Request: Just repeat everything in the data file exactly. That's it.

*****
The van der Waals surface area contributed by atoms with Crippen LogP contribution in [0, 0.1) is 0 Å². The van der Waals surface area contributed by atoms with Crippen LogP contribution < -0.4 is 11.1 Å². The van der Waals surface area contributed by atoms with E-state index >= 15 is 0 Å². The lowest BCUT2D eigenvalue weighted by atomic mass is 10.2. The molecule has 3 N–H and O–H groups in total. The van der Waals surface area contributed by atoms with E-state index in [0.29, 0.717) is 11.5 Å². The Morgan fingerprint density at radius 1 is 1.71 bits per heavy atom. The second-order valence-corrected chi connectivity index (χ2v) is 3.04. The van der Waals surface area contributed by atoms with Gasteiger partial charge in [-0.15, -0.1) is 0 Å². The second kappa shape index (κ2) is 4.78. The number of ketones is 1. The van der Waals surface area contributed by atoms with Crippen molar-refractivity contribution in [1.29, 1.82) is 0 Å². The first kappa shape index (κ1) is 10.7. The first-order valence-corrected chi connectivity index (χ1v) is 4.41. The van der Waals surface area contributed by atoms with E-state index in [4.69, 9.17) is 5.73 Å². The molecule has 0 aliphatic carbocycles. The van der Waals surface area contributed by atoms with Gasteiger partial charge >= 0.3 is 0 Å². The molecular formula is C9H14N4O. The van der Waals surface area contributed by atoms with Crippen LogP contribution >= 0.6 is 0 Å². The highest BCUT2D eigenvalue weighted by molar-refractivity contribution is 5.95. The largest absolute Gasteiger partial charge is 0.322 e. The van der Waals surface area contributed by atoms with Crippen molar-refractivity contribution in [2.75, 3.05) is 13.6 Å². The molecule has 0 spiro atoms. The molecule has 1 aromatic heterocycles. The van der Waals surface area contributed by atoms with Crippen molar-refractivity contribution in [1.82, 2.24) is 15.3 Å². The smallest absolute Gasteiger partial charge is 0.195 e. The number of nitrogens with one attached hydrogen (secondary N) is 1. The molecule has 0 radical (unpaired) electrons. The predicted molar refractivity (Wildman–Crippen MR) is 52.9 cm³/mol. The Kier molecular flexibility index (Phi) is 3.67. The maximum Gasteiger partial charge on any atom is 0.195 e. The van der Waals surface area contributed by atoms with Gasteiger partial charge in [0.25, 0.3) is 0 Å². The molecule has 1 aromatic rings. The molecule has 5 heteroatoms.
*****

The van der Waals surface area contributed by atoms with Crippen LogP contribution in [0, 0.1) is 0 Å². The van der Waals surface area contributed by atoms with Crippen LogP contribution < -0.4 is 11.1 Å². The van der Waals surface area contributed by atoms with E-state index >= 15 is 0 Å². The lowest BCUT2D eigenvalue weighted by atomic mass is 10.2. The molecule has 3 N–H and O–H groups in total. The van der Waals surface area contributed by atoms with E-state index in [0.29, 0.717) is 11.5 Å². The Morgan fingerprint density at radius 1 is 1.71 bits per heavy atom. The second-order valence-corrected chi connectivity index (χ2v) is 3.04. The van der Waals surface area contributed by atoms with Gasteiger partial charge in [-0.15, -0.1) is 0 Å². The second kappa shape index (κ2) is 4.78. The number of ketones is 1. The van der Waals surface area contributed by atoms with Crippen molar-refractivity contribution in [1.29, 1.82) is 0 Å². The first kappa shape index (κ1) is 10.7. The first-order valence-corrected chi connectivity index (χ1v) is 4.41. The van der Waals surface area contributed by atoms with E-state index in [4.69, 9.17) is 5.73 Å². The molecule has 0 aliphatic carbocycles. The van der Waals surface area contributed by atoms with Gasteiger partial charge >= 0.3 is 0 Å². The molecular formula is C9H14N4O. The van der Waals surface area contributed by atoms with Crippen LogP contribution >= 0.6 is 0 Å². The highest BCUT2D eigenvalue weighted by molar-refractivity contribution is 5.95. The largest absolute Gasteiger partial charge is 0.322 e. The van der Waals surface area contributed by atoms with Crippen molar-refractivity contribution in [2.75, 3.05) is 13.6 Å². The molecule has 0 spiro atoms. The molecule has 1 aromatic heterocycles. The van der Waals surface area contributed by atoms with Crippen molar-refractivity contribution in [1.82, 2.24) is 15.3 Å². The smallest absolute Gasteiger partial charge is 0.195 e. The number of nitrogens with one attached hydrogen (secondary N) is 1. The molecule has 0 radical (unpaired) electrons. The predicted molar refractivity (Wildman–Crippen MR) is 52.9 cm³/mol. The Kier molecular flexibility index (Phi) is 3.67. The maximum Gasteiger partial charge on any atom is 0.195 e. The van der Waals surface area contributed by atoms with Gasteiger partial charge in [0.25, 0.3) is 0 Å². The molecule has 1 aromatic rings. The molecule has 5 heteroatoms.